All movies, even the worst of them, deserve a big-screen baptism. Is there no regard left for the power of visual storytelling? Are the only screens left worth looking at the ones that fit snugly in our palms? With the rise of digital cinema came a demand from distributors that critics be forced to provide their own screening venues. The ever-diminishing dimensions of multiplex shoeboxes helped to cushion the industry’s forced digital conversion, transforming theatrical exhibition halls into living rooms. Movies have become a classier form of television. Size no longer matters. Fully 35 percent of this year’s films were delivered to critics on a disc or in an email link.

A critic’s job is to watch films in the same manner in which they are presented to a paying public. (VOD and iPhone exhibitions don’t count.) Even slop like The Skeleton Twins and Happy Christmas — a pair of small-screen refugees that would feel right at home on a 40-inch box — deserve a proper theatrical introduction.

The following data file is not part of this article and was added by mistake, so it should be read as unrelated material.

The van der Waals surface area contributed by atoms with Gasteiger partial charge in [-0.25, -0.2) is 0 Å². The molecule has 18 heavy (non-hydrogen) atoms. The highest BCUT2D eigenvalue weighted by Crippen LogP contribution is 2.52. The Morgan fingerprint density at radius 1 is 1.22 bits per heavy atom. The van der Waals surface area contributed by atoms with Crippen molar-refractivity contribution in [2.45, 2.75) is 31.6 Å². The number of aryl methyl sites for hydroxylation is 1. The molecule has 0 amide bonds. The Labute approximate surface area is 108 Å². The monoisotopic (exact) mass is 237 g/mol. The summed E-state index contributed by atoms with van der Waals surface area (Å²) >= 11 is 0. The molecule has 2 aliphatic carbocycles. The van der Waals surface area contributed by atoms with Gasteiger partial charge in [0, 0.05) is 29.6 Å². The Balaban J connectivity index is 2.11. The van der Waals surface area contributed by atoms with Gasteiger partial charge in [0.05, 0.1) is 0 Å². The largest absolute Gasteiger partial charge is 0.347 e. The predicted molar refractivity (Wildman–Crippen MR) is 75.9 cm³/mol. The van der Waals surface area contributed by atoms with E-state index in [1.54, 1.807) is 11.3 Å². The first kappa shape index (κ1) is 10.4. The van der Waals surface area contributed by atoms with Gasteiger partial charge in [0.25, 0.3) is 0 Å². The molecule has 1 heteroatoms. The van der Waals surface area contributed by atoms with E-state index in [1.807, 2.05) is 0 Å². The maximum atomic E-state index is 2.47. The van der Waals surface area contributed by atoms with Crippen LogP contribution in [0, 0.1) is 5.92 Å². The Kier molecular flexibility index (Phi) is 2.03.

I cannot in good conscience allow my maiden viewing of a picture written by the Coen bros. (and more importantly photographed by Roger “Apex” Deacon) or one directed by Paul Thomas “Apogee” Anderson to take place in the confines of my living room. It isn’t a case of a once-in-a-lifetime, American Cinematheque archival presentation: both films will receive word-of-mouth screenings in advance of their commercial playdates. Just not in time to influence my vote.

Rates for a standard overnight FedEx shipment of a half-pound package from Burbank to San Diego run $24.75. Between the SDFCS and local members of the Broadcast Film Critics Association, at least 30 DVD screeners are shipped at a cost of $750. The average price of a theater rental for a 10 a.m. screening — the best time to watch a movie — is $700. For the same amount of money, screenings could have been arranged and a single box of screeners shipped to the local rep to be distributed as parting gifts to those in attendance.

As for The Weinstein Company: up until the last possible moment, they flat-out refused to provide screeners of my pick for best picture of 2015, Tracks. It’s a pity: fellow SDFCS member (and mirror opposite) Lois Alter Mark shares the love. The film received a limited release. Here’s hoping that together we’ll be able to lobby for an under-the-wire nomination or two. But I suppose one can’t come down too hard on Harvey. That amiable zany Kim Jong Un probably hacked his mailing list.